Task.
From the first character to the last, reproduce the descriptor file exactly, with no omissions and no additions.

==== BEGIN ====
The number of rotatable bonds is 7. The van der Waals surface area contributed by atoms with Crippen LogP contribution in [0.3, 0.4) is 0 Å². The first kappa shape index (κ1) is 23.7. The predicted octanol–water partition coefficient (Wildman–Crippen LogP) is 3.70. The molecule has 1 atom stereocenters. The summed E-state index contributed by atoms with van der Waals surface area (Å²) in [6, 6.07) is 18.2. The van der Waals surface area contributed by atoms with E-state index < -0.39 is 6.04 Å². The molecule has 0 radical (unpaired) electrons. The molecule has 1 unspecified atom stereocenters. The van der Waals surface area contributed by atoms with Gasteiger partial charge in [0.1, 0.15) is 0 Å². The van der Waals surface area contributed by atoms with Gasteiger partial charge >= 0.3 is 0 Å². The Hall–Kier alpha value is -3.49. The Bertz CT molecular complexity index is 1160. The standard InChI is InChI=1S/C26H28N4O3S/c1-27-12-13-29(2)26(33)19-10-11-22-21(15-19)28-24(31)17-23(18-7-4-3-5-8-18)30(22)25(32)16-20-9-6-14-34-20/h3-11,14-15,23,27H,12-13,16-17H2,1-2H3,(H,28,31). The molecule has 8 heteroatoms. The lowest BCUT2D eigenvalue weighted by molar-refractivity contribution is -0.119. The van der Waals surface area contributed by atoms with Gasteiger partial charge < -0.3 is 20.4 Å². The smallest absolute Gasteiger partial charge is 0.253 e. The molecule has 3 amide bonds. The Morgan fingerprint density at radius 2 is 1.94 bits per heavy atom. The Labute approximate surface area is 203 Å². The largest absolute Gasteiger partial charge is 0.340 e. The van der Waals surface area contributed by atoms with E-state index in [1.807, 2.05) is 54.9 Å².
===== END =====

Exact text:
The number of rotatable bonds is 7. The van der Waals surface area contributed by atoms with Crippen LogP contribution in [0.3, 0.4) is 0 Å². The first kappa shape index (κ1) is 23.7. The predicted octanol–water partition coefficient (Wildman–Crippen LogP) is 3.70. The molecule has 1 atom stereocenters. The summed E-state index contributed by atoms with van der Waals surface area (Å²) in [6, 6.07) is 18.2. The van der Waals surface area contributed by atoms with E-state index < -0.39 is 6.04 Å². The molecule has 0 radical (unpaired) electrons. The molecule has 1 unspecified atom stereocenters. The van der Waals surface area contributed by atoms with Gasteiger partial charge in [0.1, 0.15) is 0 Å². The van der Waals surface area contributed by atoms with Gasteiger partial charge >= 0.3 is 0 Å². The Hall–Kier alpha value is -3.49. The Bertz CT molecular complexity index is 1160. The standard InChI is InChI=1S/C26H28N4O3S/c1-27-12-13-29(2)26(33)19-10-11-22-21(15-19)28-24(31)17-23(18-7-4-3-5-8-18)30(22)25(32)16-20-9-6-14-34-20/h3-11,14-15,23,27H,12-13,16-17H2,1-2H3,(H,28,31). The molecule has 8 heteroatoms. The lowest BCUT2D eigenvalue weighted by molar-refractivity contribution is -0.119. The van der Waals surface area contributed by atoms with Gasteiger partial charge < -0.3 is 20.4 Å². The smallest absolute Gasteiger partial charge is 0.253 e. The molecule has 3 amide bonds. The Morgan fingerprint density at radius 2 is 1.94 bits per heavy atom. The Labute approximate surface area is 203 Å². The largest absolute Gasteiger partial charge is 0.340 e. The van der Waals surface area contributed by atoms with E-state index in [1.807, 2.05) is 54.9 Å².